Conversations with Consequences

Conversations with consequences. A few weeks ago I was staying up on Lookout Mountain, a rangy ridge that runs through the southeast, bordering Georgia, Alabama, and Tennessee. For fifty years the northern tip, looking over Chattanooga, has been the home to Covenant College, a liberal arts school brought into being by Presbyterians, Scottish Calvinists with a longing for a college reflecting their deepest hopes for the next generation. In the late 1960s Francis Schaeffer began to be read by a generation… Read more

A Common Calling

“We don’t fall in love and then get married; instead we get married and then learn what love requires.” For most of my life I have been thinking about “what love requires,” and specially so in light of my marriage to Meg. What is plain to me is that a long-loved love requires a common calling. Not of course that husband and wife spend life together every day in every way. A vocation of heart and mind is not the… Read more

The Way We See, and Why

“When we describe, we do so as active agents whose intentions and moral character pervade our descriptions.” So wrote Greg Jones in Transformed Judgment: Toward a Trinitarian Account of the Moral Life. For some years now I have thought about his insight into the human heart, into the way we see, and the why of the way we see. On September 15th I spoke about seeing to the annual Physicians Prayer Breakfast, a gathering of doctors of all sorts, who come together from throughout Fairfax… Read more

Our Questions, Our Callings, Our Committments

It was a Donegal year.Before 1972 I’m sure that I never heard the name, but before the year was out, I had seen a Donegal in Pennsylvania, and another on the western coast of Ireland. Very different places, but the first an echo of the second, clearly a way for the Irish immigrants who made their way to Penn’s woods to remember who they were and where they had come from. That summer I lived in Pittsburgh, my first ever try at… Read more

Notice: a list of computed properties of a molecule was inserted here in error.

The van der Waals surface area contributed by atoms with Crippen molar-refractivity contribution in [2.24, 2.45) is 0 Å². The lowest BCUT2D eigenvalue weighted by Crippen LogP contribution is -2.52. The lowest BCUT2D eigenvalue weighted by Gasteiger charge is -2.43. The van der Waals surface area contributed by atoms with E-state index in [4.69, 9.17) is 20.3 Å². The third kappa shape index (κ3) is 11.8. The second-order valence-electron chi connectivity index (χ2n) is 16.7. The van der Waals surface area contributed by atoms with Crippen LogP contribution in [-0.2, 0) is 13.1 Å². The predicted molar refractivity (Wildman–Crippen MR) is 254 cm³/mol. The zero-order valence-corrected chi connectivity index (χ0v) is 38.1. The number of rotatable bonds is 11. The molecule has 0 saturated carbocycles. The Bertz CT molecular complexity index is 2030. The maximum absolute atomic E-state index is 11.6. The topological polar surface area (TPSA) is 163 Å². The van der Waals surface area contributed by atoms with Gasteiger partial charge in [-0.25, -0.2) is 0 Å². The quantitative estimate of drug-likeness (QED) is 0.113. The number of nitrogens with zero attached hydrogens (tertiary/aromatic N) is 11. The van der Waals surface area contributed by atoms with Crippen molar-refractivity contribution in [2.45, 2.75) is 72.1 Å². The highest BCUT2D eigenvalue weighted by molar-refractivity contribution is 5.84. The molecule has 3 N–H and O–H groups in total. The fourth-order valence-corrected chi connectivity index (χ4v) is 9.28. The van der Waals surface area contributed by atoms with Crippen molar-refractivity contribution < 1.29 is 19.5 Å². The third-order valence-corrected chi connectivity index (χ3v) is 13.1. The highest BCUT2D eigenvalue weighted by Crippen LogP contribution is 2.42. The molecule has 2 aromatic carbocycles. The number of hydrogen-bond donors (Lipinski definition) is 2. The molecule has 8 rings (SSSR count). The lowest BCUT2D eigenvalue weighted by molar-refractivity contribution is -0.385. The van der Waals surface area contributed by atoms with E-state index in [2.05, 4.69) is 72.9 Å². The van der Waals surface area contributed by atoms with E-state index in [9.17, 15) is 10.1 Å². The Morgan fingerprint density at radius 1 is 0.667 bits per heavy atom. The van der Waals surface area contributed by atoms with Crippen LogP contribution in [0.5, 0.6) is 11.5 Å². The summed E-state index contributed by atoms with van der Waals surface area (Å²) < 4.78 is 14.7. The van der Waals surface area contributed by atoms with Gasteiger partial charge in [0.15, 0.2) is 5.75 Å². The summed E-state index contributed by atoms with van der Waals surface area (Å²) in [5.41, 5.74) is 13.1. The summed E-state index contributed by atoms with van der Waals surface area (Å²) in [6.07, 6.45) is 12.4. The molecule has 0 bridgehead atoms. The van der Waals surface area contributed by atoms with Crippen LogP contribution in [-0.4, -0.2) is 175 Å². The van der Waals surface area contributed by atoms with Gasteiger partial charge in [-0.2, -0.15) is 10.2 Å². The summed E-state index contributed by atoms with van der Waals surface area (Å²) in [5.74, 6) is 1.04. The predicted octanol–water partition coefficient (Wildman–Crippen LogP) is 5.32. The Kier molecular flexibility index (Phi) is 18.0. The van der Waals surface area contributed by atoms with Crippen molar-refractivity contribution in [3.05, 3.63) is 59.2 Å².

The Stories We Live By

Most of yesterday I found myself living within the world of William Wilberforce, which has been a habit of my heart for a long time. Simply said, I have chosen to think about life in light of his hopes, his commitments, his longings— and plan to keep at that until I can’t. in the morning I met with my neighbors and friends, Todd Deatherage and Mark Rodgers. Years ago we chose to live by the credo of the Clapham community of Wilberforce… Read more

A Prayer for Labor Day

A prayer for labor, for the loves and the longings woven into the very work of our work. “O Lord and Maker of all things, from whose creative power the first light came forth, who looked upon the world’s first morning and saw that it was good, I praise you now for this light that streams through my windows to rouse me to another day. I praise you for the life that stirs within me, I praise you for the… Read more

Head and Heart and Hands

“In a sort of ghastly simplicity we remove the organ and demand the function. We make men without chests and expect of them virtue and enterprise. We laugh at honour and are shocked to find traitors in our midst. We castrate and bid the geldings be fruitful.” From C.S. Lewis in “The Abolition of Man,” his only truly public square monograph, in which he critiqued the loss of humanness in the progressive educational reforms of Britain in the 1940s. In… Read more

Remarkable Joy, Remarkable Sadness

Sadness and joy.  Sometimes we read something, and it simply jumps off of the page. Most of 20 years ago I began reading the Lenten meditations of N.T. Wright, and these words caught my heart.  “We discover that the story of Jesus’ ministry is not only the story of what he did in history, but encompasses also the vocation that comes to us in the present: that we should be, in the power of the Spirit, the presence of Jesus… Read more

Longing for Something More

Some evenings simply mean more.  Like one from a few weeks ago when Meg and I had dinner on Orcas Island, one of the San Juan Islands of the beautiful Pacific Northwest. We were there for the Kindlingsfest, a wonderful hope that has become incarnate over eight years, celebrating imagination, intellect, and faith among a remarkably diverse group of people from all over the U.S. and Canada.  Yes, there were poets and painters, singers and songwriters, novelists and playwrights, but… Read more

Over the Shoulder, Through the Heart

Over the shoulder, through the heart.  For most of my life I have thought about the ways we learn, about the ways we are formed as human beings, our habits of heart shaping who we are, and who we are shaping what we do. This past weekend I watched this very closely, drawn in as I was to the visions and hopes of four friends, artists each one. For years I have known Charlie Peacock, Mako Fujimura, Bruce Herman and Cam… Read more

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